The Brand Identity

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Ingrid Picanyol Studio brings the classic and the contemporary together for Mas Vell’s identity

In an identity that feels both nostalgic and contemporary, Barcelonian design studio Ingrid Picanyol have crafted an astute concoction of charismatic typography and refined application in their brand for Mas Vell. Formerly a 14th-century farmhouse in Barcelona called El Mas Vell, the space is now a refined eatery, pizzeria, micro-brewery and co-working space. Rich in both history and striking architectural features, Mas Vell is and always has been a hub for its community. With its endearing spirit and heritage in mind, Ingrid Picanyol set to work doing justice to the phenomenal space, working parallel with architect Stefano Colli in their physical resurrection and development of El Mas Vell. 

With a total understanding of the personality and commutative significance it lends, Picanyol led the identity with powerful, cosmopolitan and energetic typography. Working with Noe Blanco, who created a custom feature typeface entirely from scratch, the outcome is reminiscent of the elegant serif typography throughout the city’s history and the place Mas Vell holds within it; both that of the contemporary and of the classic. Accompanying the custom typography are two ornate crests, one of the Fontanills family, the first owners of the farmhouse, and of the Amat family – the second owners. “We found both during our research,” Picanyol tells us, “and we decided to draw them and use them in some of the brand applications.”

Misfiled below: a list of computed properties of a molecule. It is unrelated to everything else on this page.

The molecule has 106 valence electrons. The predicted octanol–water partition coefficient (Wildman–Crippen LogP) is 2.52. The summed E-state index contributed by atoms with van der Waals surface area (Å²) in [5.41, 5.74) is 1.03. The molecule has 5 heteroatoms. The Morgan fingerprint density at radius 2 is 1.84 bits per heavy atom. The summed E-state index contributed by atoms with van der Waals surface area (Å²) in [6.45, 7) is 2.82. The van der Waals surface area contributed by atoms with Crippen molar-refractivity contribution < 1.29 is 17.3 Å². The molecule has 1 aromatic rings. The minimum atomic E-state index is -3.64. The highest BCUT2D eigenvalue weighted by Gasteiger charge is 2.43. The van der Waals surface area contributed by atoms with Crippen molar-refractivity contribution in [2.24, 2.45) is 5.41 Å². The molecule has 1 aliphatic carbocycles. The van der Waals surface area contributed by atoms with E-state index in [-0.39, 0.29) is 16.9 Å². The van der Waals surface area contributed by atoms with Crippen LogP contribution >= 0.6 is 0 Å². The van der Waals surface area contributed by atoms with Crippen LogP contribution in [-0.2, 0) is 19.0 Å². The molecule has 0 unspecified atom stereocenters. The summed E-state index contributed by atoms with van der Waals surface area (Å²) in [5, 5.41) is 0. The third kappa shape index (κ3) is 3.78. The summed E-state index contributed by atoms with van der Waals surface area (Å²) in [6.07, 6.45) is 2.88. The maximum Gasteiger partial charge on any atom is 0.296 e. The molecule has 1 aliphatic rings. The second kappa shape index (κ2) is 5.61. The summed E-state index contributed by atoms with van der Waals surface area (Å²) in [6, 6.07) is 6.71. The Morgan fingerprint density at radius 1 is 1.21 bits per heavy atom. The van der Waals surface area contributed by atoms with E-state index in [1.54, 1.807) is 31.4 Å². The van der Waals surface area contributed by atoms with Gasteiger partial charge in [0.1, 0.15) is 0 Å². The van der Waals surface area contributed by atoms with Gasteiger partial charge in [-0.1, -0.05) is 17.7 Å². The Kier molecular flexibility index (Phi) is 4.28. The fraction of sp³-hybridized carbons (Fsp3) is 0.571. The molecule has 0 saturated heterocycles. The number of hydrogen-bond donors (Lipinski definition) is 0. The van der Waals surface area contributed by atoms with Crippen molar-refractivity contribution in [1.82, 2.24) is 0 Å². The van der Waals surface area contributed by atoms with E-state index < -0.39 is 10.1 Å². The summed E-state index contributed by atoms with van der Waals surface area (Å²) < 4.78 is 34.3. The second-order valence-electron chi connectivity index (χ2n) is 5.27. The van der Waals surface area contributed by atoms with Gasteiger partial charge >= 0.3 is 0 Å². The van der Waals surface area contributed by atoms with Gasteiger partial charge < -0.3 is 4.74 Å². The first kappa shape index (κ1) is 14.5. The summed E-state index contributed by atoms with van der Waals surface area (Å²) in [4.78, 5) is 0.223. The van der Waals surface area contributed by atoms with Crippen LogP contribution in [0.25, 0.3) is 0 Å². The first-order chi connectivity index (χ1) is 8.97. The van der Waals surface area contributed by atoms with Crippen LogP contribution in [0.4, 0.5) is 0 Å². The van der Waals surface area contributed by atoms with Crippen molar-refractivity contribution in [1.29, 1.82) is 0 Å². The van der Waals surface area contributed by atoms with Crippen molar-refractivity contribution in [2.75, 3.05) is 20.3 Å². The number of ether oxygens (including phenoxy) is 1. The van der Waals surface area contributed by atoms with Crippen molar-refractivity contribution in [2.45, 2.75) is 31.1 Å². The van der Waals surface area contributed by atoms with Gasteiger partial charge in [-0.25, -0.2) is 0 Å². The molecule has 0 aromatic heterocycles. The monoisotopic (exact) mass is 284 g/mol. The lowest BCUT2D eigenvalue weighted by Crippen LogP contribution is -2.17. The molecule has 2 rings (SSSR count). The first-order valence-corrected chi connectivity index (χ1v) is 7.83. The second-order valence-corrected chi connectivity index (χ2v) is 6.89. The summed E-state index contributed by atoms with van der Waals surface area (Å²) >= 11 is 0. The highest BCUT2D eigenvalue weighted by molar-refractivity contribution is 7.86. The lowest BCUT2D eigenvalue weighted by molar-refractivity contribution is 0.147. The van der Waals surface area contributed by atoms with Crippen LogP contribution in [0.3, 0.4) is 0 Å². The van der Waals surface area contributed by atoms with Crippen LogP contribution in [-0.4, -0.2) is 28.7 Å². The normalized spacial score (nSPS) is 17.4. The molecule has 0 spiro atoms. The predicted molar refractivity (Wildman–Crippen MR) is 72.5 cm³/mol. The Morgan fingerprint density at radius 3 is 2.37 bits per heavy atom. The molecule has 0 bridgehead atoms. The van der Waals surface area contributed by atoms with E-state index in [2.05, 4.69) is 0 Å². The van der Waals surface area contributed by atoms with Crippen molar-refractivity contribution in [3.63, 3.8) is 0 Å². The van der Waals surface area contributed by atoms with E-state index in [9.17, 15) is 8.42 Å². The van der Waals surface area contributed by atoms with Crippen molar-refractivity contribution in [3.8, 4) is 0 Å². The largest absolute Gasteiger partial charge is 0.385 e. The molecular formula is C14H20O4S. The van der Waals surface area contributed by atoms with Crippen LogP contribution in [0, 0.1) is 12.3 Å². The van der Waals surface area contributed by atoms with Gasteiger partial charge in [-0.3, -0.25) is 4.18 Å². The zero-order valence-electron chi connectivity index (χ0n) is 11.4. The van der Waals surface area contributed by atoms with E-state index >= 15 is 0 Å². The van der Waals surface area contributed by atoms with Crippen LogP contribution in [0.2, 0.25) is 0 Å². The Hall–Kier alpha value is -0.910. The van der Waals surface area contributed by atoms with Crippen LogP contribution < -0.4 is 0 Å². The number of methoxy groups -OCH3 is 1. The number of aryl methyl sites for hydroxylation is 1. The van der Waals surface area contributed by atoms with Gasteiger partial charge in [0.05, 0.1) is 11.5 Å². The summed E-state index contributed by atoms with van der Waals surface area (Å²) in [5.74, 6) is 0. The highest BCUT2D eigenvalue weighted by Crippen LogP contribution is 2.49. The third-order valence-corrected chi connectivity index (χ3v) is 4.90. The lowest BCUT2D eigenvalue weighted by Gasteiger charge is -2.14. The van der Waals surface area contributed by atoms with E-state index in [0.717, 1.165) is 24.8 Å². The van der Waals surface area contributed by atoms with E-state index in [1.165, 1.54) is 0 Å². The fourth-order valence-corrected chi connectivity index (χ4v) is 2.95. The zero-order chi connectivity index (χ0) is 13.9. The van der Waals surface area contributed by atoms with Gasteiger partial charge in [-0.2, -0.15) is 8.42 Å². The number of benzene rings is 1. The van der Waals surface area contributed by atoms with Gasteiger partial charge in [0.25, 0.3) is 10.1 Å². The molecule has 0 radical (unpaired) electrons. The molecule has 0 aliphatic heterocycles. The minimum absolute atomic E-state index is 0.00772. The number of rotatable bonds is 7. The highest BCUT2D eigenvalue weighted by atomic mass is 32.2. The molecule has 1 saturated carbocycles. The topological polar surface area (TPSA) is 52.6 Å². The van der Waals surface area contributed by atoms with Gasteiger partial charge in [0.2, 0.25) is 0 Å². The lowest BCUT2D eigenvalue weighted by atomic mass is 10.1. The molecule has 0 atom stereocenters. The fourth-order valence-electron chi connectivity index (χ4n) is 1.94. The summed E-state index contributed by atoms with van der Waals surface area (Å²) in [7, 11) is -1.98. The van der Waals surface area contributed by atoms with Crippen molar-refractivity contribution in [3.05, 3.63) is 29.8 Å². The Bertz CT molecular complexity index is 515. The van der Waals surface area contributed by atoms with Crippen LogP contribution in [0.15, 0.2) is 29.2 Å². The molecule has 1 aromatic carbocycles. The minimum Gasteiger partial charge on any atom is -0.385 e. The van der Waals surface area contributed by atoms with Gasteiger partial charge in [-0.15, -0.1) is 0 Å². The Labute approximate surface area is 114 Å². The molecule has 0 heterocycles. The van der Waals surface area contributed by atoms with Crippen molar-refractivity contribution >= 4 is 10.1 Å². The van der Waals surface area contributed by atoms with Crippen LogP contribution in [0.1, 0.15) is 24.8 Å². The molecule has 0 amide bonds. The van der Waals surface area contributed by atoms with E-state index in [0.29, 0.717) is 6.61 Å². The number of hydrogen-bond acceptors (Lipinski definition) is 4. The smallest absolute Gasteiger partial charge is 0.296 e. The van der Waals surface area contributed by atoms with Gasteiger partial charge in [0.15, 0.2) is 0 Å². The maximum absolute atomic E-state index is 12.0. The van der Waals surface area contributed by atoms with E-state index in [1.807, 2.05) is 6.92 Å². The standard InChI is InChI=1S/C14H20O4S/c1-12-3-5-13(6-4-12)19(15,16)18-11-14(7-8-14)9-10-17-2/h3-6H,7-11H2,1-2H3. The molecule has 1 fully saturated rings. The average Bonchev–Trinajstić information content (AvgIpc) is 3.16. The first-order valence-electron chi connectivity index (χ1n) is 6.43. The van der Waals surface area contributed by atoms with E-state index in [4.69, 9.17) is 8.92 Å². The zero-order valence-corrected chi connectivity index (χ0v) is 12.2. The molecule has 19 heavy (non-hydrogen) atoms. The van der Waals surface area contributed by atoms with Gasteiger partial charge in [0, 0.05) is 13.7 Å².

The rich, sun-kissed blue of the brand has every right to seem very corporate, however, its application is the opposite; instead, being reminiscent of a sun-drenched city and the feeling of a cold drink in the sun. “The restaurant is placed in front of the beach so we wanted to bring the sea inside the spaces,” Picanyol adds, keeping the sea as inspiration for the material choices of the identity’s ephemera. “Sea is not uniform, so we avoided printing all the collateral with one single pantone,” Picanyol adds, whilst “at the same time we wanted to avoid using a lot of ink so we thought, why don’t we choose blue materials instead of printing on white papers?” The result is a wonderful cohesion of blues that keep the eclectic tone of voice the space itself exudes and the city it inhabits.

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